Rocket Report: SLS Boosters May Expire in December; Blue Origin supplies the BE-4s
Welcome to edition 5.16 of the Rocket Report! If you add up, there are now less than 60 days until the end of 2022. How many more US missiles will make their debut before the end of the year? SLS? Terra 1? super heavy? RS1? None of the above? You didn’t ask, but my over/under would be 1.5 of the above, and that might be a bit optimistic.
As always, we welcome submissions from readers, and if you don’t want to miss a problem, you can subscribe using the box below (the form will not appear on AMP-compatible versions of the site). Each report includes information on small, medium and heavy rockets, as well as a quick look ahead at the next three launches on the calendar.
Rocket Lab is going to try booster recovery again. The US-based rocket company says it will make a second attempt to recover an airborne Electron booster during Friday’s launch of a Swedish science satellite. Space News Reports. This “Catch Me If You Can” mission will launch on November 4 at 1:15 PM ET (5:15 PM UTC) from the company’s Launch Complex 1 in New Zealand. The launch marks Rocket Lab’s second attempt at helicopter recovery of the Electron’s first stage, which descends under a parachute.
Good hunting! … On the first attempt on May 2, a hook hanging from the helicopter grabbed the parachute, but the pilot released it moments later after noticing what the company called “different load characteristics than what we experienced during testing”. The stage instead splashed down and was recovered by a boat. “Our first helicopter capture, just a few months ago, proved that we can do what we set out to do with Electron, and we are eager to get the helicopter back and further improve our reusability of our missiles by bring back a dry phase for the first time,” said Peter Beck, chief executive of Rocket Lab, in a statement about the upcoming launch. (submitted by Ken the Bin and Tfargo04)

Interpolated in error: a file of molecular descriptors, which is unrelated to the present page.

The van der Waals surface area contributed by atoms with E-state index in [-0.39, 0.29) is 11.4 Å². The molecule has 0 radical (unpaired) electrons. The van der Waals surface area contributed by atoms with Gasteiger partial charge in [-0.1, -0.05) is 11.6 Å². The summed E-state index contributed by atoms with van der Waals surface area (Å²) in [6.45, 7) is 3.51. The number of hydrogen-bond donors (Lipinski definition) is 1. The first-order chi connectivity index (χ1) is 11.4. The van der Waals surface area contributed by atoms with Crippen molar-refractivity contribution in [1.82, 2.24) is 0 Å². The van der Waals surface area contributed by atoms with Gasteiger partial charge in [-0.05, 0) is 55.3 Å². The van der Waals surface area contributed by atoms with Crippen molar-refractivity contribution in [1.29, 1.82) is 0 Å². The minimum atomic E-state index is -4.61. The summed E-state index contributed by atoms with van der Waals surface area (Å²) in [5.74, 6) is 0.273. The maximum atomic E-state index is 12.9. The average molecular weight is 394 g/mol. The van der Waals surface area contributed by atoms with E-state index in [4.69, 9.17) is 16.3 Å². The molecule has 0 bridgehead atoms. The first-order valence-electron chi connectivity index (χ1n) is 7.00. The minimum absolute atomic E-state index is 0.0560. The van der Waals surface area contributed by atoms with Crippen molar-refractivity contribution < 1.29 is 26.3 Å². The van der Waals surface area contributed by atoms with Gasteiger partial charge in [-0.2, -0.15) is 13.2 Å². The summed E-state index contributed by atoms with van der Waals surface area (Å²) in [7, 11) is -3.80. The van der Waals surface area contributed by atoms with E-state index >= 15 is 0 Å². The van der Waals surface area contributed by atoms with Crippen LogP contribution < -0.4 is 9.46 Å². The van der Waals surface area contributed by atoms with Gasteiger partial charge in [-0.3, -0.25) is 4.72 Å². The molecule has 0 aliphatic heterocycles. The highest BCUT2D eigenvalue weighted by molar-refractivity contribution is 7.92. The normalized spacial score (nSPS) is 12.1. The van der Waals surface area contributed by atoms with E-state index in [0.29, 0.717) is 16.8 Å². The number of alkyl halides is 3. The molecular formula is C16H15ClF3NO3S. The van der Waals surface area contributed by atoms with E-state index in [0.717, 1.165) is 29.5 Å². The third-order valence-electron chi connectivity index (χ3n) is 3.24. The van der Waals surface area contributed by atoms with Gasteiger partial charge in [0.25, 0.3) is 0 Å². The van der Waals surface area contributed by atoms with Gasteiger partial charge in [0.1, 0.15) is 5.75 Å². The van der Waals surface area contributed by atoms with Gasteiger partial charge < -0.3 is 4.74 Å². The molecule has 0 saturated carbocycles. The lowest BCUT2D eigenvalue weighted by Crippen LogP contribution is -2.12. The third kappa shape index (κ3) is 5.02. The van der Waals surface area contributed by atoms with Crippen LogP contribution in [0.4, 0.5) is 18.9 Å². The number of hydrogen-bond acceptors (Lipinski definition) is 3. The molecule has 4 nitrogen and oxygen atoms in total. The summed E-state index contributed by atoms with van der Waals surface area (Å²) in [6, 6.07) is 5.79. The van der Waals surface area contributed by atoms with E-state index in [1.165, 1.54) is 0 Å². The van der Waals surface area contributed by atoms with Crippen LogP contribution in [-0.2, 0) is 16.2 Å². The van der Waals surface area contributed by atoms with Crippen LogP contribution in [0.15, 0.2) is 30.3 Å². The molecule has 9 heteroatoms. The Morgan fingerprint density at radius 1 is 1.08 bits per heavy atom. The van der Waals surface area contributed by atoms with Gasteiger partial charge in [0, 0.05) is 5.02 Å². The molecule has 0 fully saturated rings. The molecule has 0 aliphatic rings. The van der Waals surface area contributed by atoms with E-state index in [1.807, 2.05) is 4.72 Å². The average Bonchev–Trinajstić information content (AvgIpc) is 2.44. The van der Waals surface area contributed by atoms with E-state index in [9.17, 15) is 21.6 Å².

Firefly looking for extra capital. Just after launching its first Alpha rocket into orbit, Firefly Aerospace is looking to raise a whopping $300 million in a private fundraising round, Reuters reports:. The Texas-based company was valued at more than $1 billion when private equity firm AE Industrial Partners became the controlling shareholder in March, but it has not set a valuation for this round.
How much money is there? … The new funding would be used to complete construction of Firefly’s Alpha rocket production facilities in Cape Canaveral, Florida, and accelerate development of a mid-range rocket that the company plans to build with Northrop Grumman. Given the challenges of raising new capital for aerospace companies in today’s environment, it will be interesting to see how much Firefly can tap into. (submitted by Ken de Bin)
Residents fight back against Canadian motorcycle tests. Trent Hills, an Ontario municipality about halfway between Toronto and Ottawa, has asked Canadian launch company SpaceRyde to stop testing rocket engines. “Trent Hills has received many questions, concerns and complaints regarding rocket engine testing taking place in the rural area at a location on County Road 29,” Trent Hills Reported Now. On October 7, the local government asked SpaceRyde to voluntarily stop testing.
Maybe they can fix it? … The company has until later this month to respond. Some local residents want nothing to do with it SpaceRyde, which wants to develop a rocket that can be launched from a balloon. However, the municipality said it was willing to work with the rocket company: “If there remains a desire to continue use, the municipality has a range of options to engage both with the owner and user of the site as well as to allay the public’s concerns.” (submitted by JC)
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